Skip to Content, Navigation, or Footer.
The Tufts Daily
Where you read it first | Sunday, April 14, 2024

Stirner's sculpture explores both sensuality and morbidity

Karl Stirner was discovered by students in Pennsylvania over 30 years ago, when he was designing metal jewelry and furniture. Ripped from his small studio by these inquisitive young minds, Stirner began to teach at the Tyler School of Art. This fostered his interest in sculpture and he went on to collect and create a large body of art, continuing to teach at schools like Moore and Swarthmore. Stirner's current exhibition, entitled "Feeling Lucky," is on display in the Remis Sculpture Court.

Over the course of his life, Stirner has taken an interest in a variety of art, and has developed a large collection of African and Pre-Columbian pieces. While he does not directly reference this art in his own, it has had an unconscious effect on him and his artwork. "A piece of art doesn't have external dictates, it's all from within," said Stirner.

Often labeled a minimalist, Stirner described his sculpting process as "trying to do what is absolutely essential to get to my ends." Stirner's work is primarily concerned with the formal elements involved in the sculpture.

Stirner has worked with iron for much of his life, and has recently begun to incorporate photographs into his sculpture, as is evident in this exhibition.

"Barbara's room," a piece Stirner created four years ago, is an iron encasing with an enlarged photograph inside. To view the photograph, visitors must peer into the sculpture from above. The photograph is of a young and beautiful bride. Stirner's pieces often deal with this young woman, his former wife, who committed suicide not long after they were married. "It's been many years, and it never goes away," Stirner said of the piece.

Because of the beauty and nostalgia that is called to mind by the image, there is an inherent sweetness to the piece. However, at the same time, "Barbara's room" evokes a sense of death, as it resembles both a shrine and a coffin. The contrast between the well-defined lines and edges of a piece of metal, and the visual complexity of a photograph is quite striking. The duality experienced in viewing this piece is a common characteristic of much of Stirner's work.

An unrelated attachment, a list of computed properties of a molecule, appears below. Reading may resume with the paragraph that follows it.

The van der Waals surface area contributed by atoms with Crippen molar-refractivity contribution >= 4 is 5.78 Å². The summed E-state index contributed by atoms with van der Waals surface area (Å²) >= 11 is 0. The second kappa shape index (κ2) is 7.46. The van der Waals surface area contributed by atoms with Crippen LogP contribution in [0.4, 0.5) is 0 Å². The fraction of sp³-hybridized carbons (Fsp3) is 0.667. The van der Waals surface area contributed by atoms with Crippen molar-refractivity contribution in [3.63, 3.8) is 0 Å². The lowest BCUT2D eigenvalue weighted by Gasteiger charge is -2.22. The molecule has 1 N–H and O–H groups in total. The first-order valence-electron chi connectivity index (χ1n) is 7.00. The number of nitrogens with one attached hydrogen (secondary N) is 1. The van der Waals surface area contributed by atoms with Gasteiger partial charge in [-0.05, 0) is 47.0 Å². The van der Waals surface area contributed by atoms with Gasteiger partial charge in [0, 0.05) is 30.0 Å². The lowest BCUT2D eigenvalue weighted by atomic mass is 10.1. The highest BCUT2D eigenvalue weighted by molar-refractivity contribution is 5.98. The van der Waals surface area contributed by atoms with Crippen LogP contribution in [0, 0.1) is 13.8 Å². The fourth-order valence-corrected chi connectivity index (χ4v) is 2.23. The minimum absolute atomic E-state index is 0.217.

"Fleisch," is a two-part sculpture that consists of two curved iron pieces atop tables that are equal in height. There are small ridges on the sculptures, and the overall effect is both of sensuality and morbidity. This is captured in the title, which stands for the German word for both "flesh" and "meat."

In "Barbara 1," a 55-gallon drum is compressed to simulate the shape of a brain A single bolt is placed within, evoking the nature of Stirner's wife's death. This part of the sculpture sits on a metal I-beam. "Barbara 2" recalls the image of a Renaissance-style grave. In this piece, a figure made of a compacted steel pipe in the shape of a torso lies on top of a flat iron surface, mimicing the recumebent figures often found on Renaissance tombs.

The materials that Stirner uses come from many different sources. He and his assistant Carl Disastio have found metal in places like railroad tracks and scrap-yards. The older pieces of metal that they discover will often bring something unique to the art, whether it is a rusted surface or a shade of paint that is deliberately left untouched in the metal-working process and adds a depth to a final piece

This display is Stirner's first solo exhibition in New England.